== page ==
The emergence of a politically experienced Republican candidate is reshaping the contours of next year’s race for governor.
Dave Reichert, who served seven terms in Congress after a stint as King County sheriff, registered a political committee on June 30, clearing the way for him to raise money for a campaign. On Friday morning, King 5 News reported he was officially joining the race.
Reichert’s move last week drew immediate fire from the presumptive Democratic front-runner, Bob Ferguson, the state’s attorney general, who has raised $2.8 million and led polling conducted earlier this year.
“Dave Reichert represents a profound threat to reproductive freedom,” Ferguson declared in a written statement last Friday, citing Reichert’s votes and comments opposing abortion while in Congress. On Thursday, Ferguson’s camp sent out the same statement again.
The attacks underscore Reichert’s formidability as the best-known Republican in a field with upwards of 20 potential contenders as of Wednesday, a figure that could shrink by the time the filing period for candidates arrives next May. One Republican, Raul Garcia, did exit the race on Friday.
Reichert would also be the most seasoned GOP hopeful for governor since 2012 when Rob McKenna, then attorney general, narrowly lost to Jay Inslee, a Democratic congressman.
Inslee was subsequently re-elected twice, defeating underfunded and lesser-known GOP opponents, Bill Bryant in 2016 and Loren Culp in 2020.
Republicans last won a gubernatorial election in Washington in 1980 and seem unlikely to end their losing streak in 2024 without a major candidate, like Reichert, making it to next year’s general election.
Given that history, Ferguson’s broadside will also serve to alert Democratic Party donors and independent political groups to not forsake next year’s race.
Reichert was first elected in 2004 to represent the 8th Congressional District whose boundaries throughout his tenure stretched from east King County across the Cascades into Eastern Washington. He was re-elected six times before declining to run again in 2018.
Prior to Congress, Reichert, 72, served three decades in law enforcement, earning fame for his role on the task force that tracked down the serial killer known as the Green River Killer in 2001. He was appointed sheriff in 1997 and was elected to the office twice.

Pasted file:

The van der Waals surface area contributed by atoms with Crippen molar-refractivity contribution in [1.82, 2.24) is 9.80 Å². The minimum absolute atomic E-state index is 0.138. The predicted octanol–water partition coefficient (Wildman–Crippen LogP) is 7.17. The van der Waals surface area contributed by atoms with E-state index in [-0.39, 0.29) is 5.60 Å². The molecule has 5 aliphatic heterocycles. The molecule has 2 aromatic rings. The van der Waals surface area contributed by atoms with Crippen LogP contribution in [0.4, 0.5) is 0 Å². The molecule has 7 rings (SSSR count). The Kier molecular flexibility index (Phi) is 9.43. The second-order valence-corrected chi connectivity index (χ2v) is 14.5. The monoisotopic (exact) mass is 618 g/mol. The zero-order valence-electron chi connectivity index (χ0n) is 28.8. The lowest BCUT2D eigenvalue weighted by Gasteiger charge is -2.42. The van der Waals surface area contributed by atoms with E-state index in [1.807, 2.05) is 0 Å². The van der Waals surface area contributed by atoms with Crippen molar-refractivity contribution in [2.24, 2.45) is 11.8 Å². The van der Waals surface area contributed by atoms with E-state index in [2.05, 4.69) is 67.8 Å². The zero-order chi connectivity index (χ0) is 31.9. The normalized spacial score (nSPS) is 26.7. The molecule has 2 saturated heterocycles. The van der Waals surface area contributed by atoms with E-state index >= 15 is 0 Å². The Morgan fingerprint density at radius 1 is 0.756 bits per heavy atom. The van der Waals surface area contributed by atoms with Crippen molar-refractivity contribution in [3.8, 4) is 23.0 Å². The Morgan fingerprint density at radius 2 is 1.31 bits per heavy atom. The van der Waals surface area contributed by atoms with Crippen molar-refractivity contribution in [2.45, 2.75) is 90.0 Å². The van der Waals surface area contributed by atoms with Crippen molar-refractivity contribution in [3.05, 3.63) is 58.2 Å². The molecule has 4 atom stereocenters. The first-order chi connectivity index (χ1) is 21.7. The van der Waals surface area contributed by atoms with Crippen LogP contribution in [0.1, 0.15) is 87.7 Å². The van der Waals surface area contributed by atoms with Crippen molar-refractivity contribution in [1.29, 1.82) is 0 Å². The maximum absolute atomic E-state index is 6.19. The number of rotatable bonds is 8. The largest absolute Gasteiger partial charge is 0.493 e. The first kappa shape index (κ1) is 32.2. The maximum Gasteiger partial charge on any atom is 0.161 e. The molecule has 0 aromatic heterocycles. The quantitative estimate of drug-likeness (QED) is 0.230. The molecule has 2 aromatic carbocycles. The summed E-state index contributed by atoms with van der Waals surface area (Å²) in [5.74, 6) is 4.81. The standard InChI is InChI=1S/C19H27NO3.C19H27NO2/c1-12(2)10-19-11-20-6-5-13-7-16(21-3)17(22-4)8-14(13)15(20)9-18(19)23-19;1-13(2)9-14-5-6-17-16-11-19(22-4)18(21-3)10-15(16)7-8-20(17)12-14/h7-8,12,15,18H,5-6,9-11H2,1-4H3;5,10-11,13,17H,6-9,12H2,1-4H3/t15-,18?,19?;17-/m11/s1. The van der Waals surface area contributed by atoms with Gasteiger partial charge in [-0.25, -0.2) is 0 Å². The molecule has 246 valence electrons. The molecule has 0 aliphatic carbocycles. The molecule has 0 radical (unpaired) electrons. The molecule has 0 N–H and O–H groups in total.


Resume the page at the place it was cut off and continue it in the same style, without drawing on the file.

Garcia, an emergency medicine physician who lives in Yakima, said Friday he would step aside in the governor’s race, endorse Reichert, and instead run for U.S. Senate against incumbent Democratic Sen. Maria Cantwell.
“We want to unite the party and support each other,” Garcia said in a statement, referring to Reichert, who he said had endorsed him in his Senate bid.
Republican contender Misipati Semi Bird has also been raising money and collecting endorsements for a while in the governor’s race and so far has not shown signs of quitting as Reichert enters.
On the Democratic Party side, Ferguson, Commissioner of Public Lands Hilary Franz, and state Sen. Mark Mullet are vying to succeed Inslee.
In his attack, Ferguson excerpts a 2006 Seattle Times article in which Reichert said he believed abortion “is taking a life.” And the attorney general blasted Reichert’s vote for an amendment in 2011 which news accounts said would ban federal funding for Planned Parenthood. In all, the political broadside spanned several pages.
Officials with Ferguson’s campaign declined to make the candidate available to discuss the statement.
Franz also took a swipe at Reichert in a Friday morning statement, saying he had a “rightwing” record and had “repeatedly taken extremist anti-choice positions throughout his long career in politics.”
A representative of Reichert’s campaign did not return calls or emails. King 5 reported that Reichert described himself as “pro-life,” but supportive of women having access to an abortion in cases of incest, rape or if the mother’s life is at risk. But he also told the TV outlet that he had no plans to try to change state abortion laws if elected and that the issue should be left to voters.
Washington State Standard is part of States Newsroom, a network of news bureaus supported by grants and a coalition of donors as a 501c(3) public charity. Washington State Standard maintains editorial independence.